Dear Young Men of Color: Overcoming Oppression

Dear Young Men of Color: Overcoming Oppression March 30, 2015
[Image is a screenshot from Fong Tran’s spoken word titled, “Dear Young Men of Color,” which inspired the title of this post]

When you recognize your subjection to a racist reality, that shit will break you. It’s traumatic, literally. It shatters your overall sense of basic trust, or what’s left of it from past subjection to an oppressive society. You don’t know which way is up or which way is down. Not to mention the fact that you are re-confronting past racism that over elongated periods of time and exposure; it’s all overwhelmingly and psychologically destructive.

I mean, not to state the obvious, but it’s depressing to realize that the system is egregiously set up against specific groups and sects of society – let alone set up against you, to oppress you, and keep you small. The statistics are paralyzing.

It’s like The Matrix when Neo (Keanu Reeves) wakes up in a present dystopia; it’s also nothing like it, so follow me here. As people of color (POC), to learn about, and engage in issues and topics such as racial oppression, this is like taking the blue pill, or did he take the red one…? Either way, you get what I’m saying. When you take that pill and enter into that dystopia, everything starts to make sense, while simultaneously, everything begins to fall apart… and there isn’t anything you can do about it.

Nothing will prepare you for what you already know.

What breaks you, or rather, what broke me [and still does] was not just the confirmation of systemic racism, oppression, and violence, it was the fact that Christian people didn’t give a fuck about the effects of systemic racism, oppression, and violence. For instance, these types are more offended right now by me saying “fuck” than they are by the oppressive and heart-breaking reality of systemic racism.

I agree largely with Brené Brown, in that the path to healing is empathetic community. Unfortunately, research has shown that whites not only lack empathy for those who do not share the same race, but they also believe they are subjected to more racism and oppression than people of color. I know, wtf?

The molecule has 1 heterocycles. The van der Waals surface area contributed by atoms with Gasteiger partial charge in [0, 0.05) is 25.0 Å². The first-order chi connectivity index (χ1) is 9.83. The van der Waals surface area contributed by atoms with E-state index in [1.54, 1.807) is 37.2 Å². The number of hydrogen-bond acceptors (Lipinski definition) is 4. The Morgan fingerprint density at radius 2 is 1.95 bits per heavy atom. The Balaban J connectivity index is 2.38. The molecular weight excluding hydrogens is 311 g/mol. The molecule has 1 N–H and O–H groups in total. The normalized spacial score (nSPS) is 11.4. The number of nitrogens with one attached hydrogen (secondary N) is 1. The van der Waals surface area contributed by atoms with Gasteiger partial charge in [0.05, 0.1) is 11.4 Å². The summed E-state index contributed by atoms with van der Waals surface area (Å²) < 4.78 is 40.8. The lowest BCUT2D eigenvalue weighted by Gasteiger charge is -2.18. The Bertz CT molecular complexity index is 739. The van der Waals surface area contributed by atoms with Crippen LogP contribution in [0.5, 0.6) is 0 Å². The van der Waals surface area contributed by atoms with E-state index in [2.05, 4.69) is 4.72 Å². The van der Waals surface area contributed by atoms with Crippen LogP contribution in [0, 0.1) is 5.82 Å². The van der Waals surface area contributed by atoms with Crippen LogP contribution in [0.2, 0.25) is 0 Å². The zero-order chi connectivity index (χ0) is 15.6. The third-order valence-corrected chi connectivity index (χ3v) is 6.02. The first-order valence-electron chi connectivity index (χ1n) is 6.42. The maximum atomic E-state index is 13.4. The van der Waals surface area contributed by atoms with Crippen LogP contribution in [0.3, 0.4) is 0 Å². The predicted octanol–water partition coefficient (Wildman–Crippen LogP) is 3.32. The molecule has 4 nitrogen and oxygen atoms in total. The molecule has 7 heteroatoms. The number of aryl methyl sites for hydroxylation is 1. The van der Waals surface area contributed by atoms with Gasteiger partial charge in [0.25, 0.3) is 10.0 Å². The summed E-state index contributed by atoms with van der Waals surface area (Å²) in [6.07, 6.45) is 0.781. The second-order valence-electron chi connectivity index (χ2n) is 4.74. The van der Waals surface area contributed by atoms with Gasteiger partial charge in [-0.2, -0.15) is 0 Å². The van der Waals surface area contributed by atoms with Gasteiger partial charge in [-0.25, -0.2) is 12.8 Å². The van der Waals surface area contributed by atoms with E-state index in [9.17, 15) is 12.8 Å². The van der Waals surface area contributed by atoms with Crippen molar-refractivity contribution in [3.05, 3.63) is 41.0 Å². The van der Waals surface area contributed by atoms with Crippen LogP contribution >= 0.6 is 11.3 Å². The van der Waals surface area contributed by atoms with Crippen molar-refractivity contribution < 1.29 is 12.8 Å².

So the question is, “How then do we thrive in a society that is not only lacking in empathy, but does not acknowledge our oppressive reality?”

Paul Tough says it’s grit, Andrew Solomon says the answer is vitality; I think it’s grit, vitality, and a hundred other factors. One of those “factors” I’d say is luck. I say that with hesitance, because it has depressing realities to it; there are some who are simply “unlucky,” even more depressingly is by “some” I mean most.

If you’ve ever experienced depression, you can understand that some mornings when you wake up, the choice to simply get out of bed and make a bowl of cereal if fucking incredible. So, to not just get out of bed, but to walk out the front door, work a 9-5 job, get into and competitive college [and graduate]… that takes more than grit, vitality, and luck; when all of society is set up against you, it takes a fucking emotional gladiator.

Here’s the good news about all of this:

Our world’s population is rapidly increasing, it’s nearly quadrupled over the last century [1.8 billion to 6.9 billion]. Meaning, the number of people of color in our world, specifically in North America, is growing rapidly. Especially since interracial dating has been deemed acceptable by most Christian institutions that did not believe otherwise.

Yes, then again when “white people” came to the states they were the minority, and things turned out alright for them. But sometimes in order to prevail, we gotta ignore the burden reality found in our countries history.

Times are changing. The Internet, it’s empowering. It gives the oppressed person a voice that wouldn’t otherwise have one, or in the past been able to realistically obtain one. Today, it’s not only happening, but its not unrealistic for it to happen to us. For instance, this blog. The Church refused to give me a voice let alone a platform, so I created my own. You and I can google, and therefore, find other’s that feel and have experienced exactly all that you and I have felt and experienced, but the privileged will forever deny. That might sound small, but never under estimate the power behind knowing that we’re not alone in our suffering.

This was messy, and I didn’t proof read this until after I posted it. But my point is simple: Men of Color, keep going, you and I are not alone – we have each other.

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